Doom death from Venezuela? Why not, good music and the feelings that animate it have no borders and even from countries with little tradition in metal can come interesting proposals. It must be said, however, that Ad Intra, in order to pursue their activity in a more profitable way, moved to Spain, a nation where the scene appears to be growing decisively (Evadne, In Loving Memory, Helevorn, just to name the most prominent bands), but this does not detract from the fact that their provenance nevertheless constitutes an additional element of interest. Inside Us All certainly does not upset the compositional canons of doom death, resting on the cozy shores of a melancholic and decadent mood where the ghost of My Dying Bride (and consequently that of the bands just mentioned) hovers as ever in a cumbersome manner, but this does not detract from the fact that the album is littered with excellent insights and moments of high quality as well as sure involvement. For example, the opener The Wind That Brings Life shows a valuable work of the lead guitar, inserted in shadowy atmospheres but with a distinct melodic attitude, and similarly, Fall Asleep For Last Time stands out from the rest of the album with its apt keyboard openings and the perfect alternation between Daniel Luces’ fierce growl and the melancholy that shines through the musical fabric. It is precisely the use of vocals that is one of the aspects on which Ad Intra should pay more attention: as mentioned, nothing to object to about the growl but one cannot remain silent about an unconvincing use of backing vocals, which are recorded in a revisable manner and which, at certain junctures, prove not only superfluous but even annoying. Marked also by the less than excellent rendering of some instruments (the electric piano in particular) highlighted mostly in the negligible instrumental title track, Inside Us All encompasses other moments of definite value such as Silent The Night That Shelters Me and Visions Of A Lifetime, outlining an overall picture that certainly makes the Venezuelan band deserve a wide sufficiency, precisely by virtue of those cues that hint at considerable potential yet to be fully focused. Relying everything on a hypothetical as well as desirable interest of some label, whose intervention could certainly provide some more means to make optimal a sonic performance so far only discrete, we confidently await Ad Intra to the next long-distance test.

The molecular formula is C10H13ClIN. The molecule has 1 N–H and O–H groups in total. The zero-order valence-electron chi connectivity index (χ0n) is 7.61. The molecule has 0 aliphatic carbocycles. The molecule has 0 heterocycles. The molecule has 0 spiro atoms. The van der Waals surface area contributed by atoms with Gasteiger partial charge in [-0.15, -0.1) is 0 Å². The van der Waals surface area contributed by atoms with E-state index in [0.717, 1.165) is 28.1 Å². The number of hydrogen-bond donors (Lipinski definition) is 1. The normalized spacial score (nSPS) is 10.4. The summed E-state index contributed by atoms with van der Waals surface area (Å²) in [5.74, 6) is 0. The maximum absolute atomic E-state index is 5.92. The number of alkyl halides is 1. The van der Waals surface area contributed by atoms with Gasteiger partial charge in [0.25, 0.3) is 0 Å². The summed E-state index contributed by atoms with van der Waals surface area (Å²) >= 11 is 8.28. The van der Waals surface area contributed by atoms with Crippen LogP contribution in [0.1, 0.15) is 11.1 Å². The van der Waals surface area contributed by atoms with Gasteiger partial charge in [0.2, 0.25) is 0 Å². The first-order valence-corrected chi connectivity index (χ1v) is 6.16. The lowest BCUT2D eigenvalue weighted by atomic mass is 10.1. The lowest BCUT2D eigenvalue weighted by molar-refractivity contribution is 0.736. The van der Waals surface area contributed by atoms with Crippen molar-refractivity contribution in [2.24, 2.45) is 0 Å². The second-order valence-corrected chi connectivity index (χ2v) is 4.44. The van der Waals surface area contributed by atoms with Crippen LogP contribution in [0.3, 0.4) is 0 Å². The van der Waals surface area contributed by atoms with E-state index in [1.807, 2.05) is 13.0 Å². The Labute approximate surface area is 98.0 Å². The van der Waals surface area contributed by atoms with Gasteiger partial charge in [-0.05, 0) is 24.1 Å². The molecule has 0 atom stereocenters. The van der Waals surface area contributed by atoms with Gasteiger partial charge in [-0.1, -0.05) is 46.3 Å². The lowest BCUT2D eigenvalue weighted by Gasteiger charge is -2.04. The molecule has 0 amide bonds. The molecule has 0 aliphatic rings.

2013 – Independent